As a Guy Pearce stan, I would happily watch him read a vacuum cleaner instruction manual for two hours. So there was a delicious thrill in discovering he co-stars in this reasonably compelling horror feature as a nattily dressed hipster priest, sporting a plaid coat that looks designed by Gucci.
The idea is that Pearce’s character, Father Peter, learned the hard way during the pre-credits sequence just how nasty a business exorcism can be when he was an apprentice in the 1990s (the character played by Chris Galust for the purposes of a flashback) and saw a young boy burnt by the hellish force of evil. Fast forward to the present day, and Peter is assigned to teach a promising young pup fresh out of exorcism school, Father Daniel (Vadhir Derbez, a bit dull but pretty looking) how to handle demons.
Their main quarry will be young Charlie (Brady Jenness, impressive), an adolescent boy who messed around with a Ouija board and ended up murdering his entire family with an axe. Poor Charlie is now locked up in an especially filthy-looking jail while he awaits trial, and Peter prods Daniel through the necessary steps he must take to reach the underlying evil that has engineered the situation. To reveal more would spoil the satisfying twist, but suffice it to say writer-director Justin P Lange finds a satisfying way to update the possession-exorcist theme for a new generation grown wary of the Catholic church’s old ways, particularly in the wake of the abuse scandals that have shredded the clergy’s credibility in recent years.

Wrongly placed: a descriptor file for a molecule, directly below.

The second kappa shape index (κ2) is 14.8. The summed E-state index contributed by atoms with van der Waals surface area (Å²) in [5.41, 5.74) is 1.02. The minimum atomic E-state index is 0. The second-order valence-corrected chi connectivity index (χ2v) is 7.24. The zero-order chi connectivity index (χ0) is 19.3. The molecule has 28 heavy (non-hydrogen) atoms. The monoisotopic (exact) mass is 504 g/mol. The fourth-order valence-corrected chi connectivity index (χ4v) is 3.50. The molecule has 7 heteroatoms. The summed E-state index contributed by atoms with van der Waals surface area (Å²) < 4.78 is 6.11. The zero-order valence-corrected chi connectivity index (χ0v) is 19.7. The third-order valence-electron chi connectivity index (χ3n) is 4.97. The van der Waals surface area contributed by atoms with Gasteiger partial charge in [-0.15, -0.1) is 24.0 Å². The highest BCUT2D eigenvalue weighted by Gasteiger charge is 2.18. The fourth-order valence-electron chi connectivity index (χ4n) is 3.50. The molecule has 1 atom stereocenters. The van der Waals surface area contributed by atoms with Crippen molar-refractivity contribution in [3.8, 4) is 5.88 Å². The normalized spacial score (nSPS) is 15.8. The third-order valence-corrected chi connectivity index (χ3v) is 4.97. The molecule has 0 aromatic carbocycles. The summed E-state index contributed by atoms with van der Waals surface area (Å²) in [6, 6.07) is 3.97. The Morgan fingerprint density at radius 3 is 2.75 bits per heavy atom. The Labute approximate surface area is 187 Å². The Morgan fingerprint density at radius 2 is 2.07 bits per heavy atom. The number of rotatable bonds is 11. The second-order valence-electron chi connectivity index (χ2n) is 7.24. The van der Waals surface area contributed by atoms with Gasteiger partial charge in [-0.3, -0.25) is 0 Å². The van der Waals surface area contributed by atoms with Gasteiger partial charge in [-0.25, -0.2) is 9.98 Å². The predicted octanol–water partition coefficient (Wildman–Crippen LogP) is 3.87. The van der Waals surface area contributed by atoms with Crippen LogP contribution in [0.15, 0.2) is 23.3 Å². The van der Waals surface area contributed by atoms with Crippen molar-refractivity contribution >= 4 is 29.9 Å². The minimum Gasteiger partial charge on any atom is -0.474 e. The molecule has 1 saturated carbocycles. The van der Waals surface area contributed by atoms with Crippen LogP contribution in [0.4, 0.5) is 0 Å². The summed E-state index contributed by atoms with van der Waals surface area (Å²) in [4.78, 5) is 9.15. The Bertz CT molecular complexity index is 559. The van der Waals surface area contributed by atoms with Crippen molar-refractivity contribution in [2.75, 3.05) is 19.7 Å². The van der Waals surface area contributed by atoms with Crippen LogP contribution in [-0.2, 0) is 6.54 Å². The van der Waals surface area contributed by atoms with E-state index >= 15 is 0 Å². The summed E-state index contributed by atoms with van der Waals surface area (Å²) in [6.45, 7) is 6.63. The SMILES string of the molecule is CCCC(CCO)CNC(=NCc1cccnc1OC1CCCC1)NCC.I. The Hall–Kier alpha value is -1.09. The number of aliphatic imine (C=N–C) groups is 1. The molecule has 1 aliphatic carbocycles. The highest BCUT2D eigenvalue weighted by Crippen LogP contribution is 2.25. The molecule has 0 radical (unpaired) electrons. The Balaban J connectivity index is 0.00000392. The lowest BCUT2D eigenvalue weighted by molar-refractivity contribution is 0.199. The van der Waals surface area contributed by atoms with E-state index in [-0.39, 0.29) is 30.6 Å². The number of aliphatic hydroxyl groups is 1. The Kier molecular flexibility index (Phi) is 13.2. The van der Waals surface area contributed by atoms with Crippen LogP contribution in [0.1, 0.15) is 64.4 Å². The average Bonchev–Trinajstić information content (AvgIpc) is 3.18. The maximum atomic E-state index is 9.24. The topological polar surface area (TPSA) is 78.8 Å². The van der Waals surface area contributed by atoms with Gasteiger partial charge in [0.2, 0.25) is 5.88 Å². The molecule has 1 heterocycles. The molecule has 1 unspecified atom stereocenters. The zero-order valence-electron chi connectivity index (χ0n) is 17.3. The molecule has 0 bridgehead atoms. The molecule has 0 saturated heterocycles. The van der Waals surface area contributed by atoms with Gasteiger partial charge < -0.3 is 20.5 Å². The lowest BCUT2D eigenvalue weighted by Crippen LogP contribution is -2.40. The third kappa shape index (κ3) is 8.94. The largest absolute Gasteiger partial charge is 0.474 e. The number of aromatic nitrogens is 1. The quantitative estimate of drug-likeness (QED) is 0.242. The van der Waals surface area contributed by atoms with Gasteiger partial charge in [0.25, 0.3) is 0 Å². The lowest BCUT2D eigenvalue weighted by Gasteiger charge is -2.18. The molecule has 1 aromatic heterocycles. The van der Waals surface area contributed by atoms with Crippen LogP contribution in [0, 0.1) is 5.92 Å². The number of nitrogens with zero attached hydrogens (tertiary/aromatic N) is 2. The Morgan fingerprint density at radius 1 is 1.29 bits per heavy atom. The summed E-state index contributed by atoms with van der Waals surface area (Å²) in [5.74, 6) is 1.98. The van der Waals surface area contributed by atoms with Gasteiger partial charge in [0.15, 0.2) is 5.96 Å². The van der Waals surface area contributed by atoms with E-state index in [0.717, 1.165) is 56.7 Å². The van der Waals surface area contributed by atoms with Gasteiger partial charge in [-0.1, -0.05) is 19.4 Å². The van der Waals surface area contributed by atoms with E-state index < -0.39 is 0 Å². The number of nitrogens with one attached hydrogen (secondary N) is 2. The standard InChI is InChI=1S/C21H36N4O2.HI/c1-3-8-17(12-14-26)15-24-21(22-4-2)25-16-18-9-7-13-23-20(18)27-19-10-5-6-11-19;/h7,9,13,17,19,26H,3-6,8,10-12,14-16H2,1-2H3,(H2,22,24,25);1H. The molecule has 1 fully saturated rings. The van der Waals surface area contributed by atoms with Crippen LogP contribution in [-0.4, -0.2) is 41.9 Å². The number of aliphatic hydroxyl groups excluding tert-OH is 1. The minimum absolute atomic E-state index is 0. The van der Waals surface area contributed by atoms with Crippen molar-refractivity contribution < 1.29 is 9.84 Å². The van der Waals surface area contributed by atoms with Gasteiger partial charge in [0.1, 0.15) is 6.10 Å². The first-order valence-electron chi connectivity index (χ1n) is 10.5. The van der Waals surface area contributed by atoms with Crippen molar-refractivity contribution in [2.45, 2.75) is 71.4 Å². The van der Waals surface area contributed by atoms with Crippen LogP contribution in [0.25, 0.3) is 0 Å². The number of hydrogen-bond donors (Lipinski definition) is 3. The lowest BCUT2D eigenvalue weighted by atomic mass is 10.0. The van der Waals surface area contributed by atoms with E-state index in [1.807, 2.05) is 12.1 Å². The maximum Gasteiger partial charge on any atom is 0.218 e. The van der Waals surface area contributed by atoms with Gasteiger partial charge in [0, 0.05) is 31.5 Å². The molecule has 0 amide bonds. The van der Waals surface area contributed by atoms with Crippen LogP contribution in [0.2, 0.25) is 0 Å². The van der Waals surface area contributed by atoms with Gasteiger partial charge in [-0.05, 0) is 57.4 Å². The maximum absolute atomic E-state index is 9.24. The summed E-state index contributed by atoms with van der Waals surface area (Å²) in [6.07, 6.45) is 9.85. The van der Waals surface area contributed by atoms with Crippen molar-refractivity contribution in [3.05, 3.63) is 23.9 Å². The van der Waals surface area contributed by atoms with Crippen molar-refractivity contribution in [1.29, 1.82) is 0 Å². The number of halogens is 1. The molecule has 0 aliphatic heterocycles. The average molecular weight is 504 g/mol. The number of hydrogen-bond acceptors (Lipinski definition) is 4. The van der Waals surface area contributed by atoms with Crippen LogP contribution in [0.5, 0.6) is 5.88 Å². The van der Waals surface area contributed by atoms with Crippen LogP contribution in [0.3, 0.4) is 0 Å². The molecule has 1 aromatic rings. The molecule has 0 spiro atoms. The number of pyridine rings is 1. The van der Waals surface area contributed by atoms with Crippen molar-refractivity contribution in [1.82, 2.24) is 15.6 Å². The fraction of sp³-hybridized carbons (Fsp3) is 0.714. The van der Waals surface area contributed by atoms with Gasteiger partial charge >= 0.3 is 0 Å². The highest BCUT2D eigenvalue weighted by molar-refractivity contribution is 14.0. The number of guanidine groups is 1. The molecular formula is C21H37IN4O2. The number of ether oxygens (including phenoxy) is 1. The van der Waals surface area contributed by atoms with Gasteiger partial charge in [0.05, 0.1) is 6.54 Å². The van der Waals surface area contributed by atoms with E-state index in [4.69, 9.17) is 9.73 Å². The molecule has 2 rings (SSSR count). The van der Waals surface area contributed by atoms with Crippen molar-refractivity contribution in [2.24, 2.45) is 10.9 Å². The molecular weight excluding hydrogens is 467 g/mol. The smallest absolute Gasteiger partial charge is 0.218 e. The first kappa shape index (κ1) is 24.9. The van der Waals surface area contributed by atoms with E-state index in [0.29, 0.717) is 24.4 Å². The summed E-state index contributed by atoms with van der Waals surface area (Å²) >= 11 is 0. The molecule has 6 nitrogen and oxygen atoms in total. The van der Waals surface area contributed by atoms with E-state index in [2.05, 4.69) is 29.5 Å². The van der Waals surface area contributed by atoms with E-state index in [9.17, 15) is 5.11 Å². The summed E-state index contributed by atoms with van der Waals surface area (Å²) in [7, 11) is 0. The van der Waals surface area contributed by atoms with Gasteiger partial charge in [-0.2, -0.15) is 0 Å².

In fact, the script might have gone a little further and put a bit more thought into exploring the collision between our expectations from horror as a genre and the real-world horrors inflicted on children accused of being “evil”. But this will do, especially as it’s a chance to watch Pearce and his remarkable cheekbones and gleeful weirdness at work with a scripture-chewing performance that puts a lot of meat on what could have been an off-the-peg turn from a lesser actor.